- Missionary work in the orphans’ native communities. This could take the form of teaching academics, doctoring and nursing, veterinary, agricultural, or industrial service, or teaching the Bible and pastoring.
- Building businesses, creating jobs, and therefore establishing better conditions for the orphans and their communities.
- Advocating for their native governments and cultural institutions to root out progress-retarding problems such as corruption, crime, disease, ignorance, immorality, and anti-Christian superstition.
In other words, do what our forefathers like William Carey, Hudson Taylor, and David Livingstone did when they brought the Gospel, medicine, science, and progress to the rest of the world. If you want to help strangers, do it the way our ancestors did. They did it very well and it did not deprive their countrymen of peace or prosperity.
There is something cool in bringing people from every ethnic background together. In heaven people of many ethnicities will be side by side praising God. But that neither (a) means they need to destroy their ethnic identity and homogeneity, or (b) means that we have to ignore the safety factors that accompany our differences in this present life.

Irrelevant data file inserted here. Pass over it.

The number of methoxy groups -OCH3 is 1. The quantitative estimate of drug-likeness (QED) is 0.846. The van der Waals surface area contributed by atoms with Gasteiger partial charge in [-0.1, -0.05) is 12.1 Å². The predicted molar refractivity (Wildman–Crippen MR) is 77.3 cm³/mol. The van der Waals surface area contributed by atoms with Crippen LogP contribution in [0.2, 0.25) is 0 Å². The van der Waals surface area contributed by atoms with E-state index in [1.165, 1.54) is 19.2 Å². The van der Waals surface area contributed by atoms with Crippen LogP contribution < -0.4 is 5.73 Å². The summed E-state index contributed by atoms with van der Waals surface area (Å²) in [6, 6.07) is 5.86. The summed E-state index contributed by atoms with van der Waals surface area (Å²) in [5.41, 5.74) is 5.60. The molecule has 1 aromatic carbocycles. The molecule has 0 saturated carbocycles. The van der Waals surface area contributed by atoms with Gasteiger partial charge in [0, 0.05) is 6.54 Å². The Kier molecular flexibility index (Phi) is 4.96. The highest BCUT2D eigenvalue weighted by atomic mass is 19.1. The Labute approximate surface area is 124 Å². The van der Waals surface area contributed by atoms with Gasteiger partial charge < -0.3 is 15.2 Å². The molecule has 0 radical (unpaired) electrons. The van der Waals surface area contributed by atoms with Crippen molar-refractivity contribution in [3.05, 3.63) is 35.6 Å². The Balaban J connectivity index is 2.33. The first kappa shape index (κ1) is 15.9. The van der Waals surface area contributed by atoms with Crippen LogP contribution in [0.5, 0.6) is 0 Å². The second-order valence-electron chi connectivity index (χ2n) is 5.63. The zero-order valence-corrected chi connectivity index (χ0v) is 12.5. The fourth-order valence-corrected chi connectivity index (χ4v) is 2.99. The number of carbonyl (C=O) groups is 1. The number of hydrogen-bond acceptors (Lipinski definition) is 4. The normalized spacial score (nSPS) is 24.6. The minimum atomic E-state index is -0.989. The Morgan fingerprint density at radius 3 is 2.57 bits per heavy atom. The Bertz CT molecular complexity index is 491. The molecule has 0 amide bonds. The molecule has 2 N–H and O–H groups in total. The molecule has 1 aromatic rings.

The interracial, international adoption craze is all so unnecessary. It’s a fad with tragic consequences. Like many well-intentioned bright ideas, this one will go the way of the Hindenburg. The people who give their ancestors’ names, children’s inheritances, community’s peace, and nation’s integrity for the sake of a false moral code which conveys temporary status and good feelings will themselves disappear. Their actions will be reinterpreted and condemned, and their names trampled by their enemies.
Thankfully, Tim, it’s not too late. My prayer is that you’ll thoughtfully, prayerfully consider the arguments laid out here, and that God will bring you a Proverbs 31 woman with whom you can pass on your family’s precious legacy through children of your own, and with whom you all can do the work God has enabled you to do — on behalf of our own people, as well as others.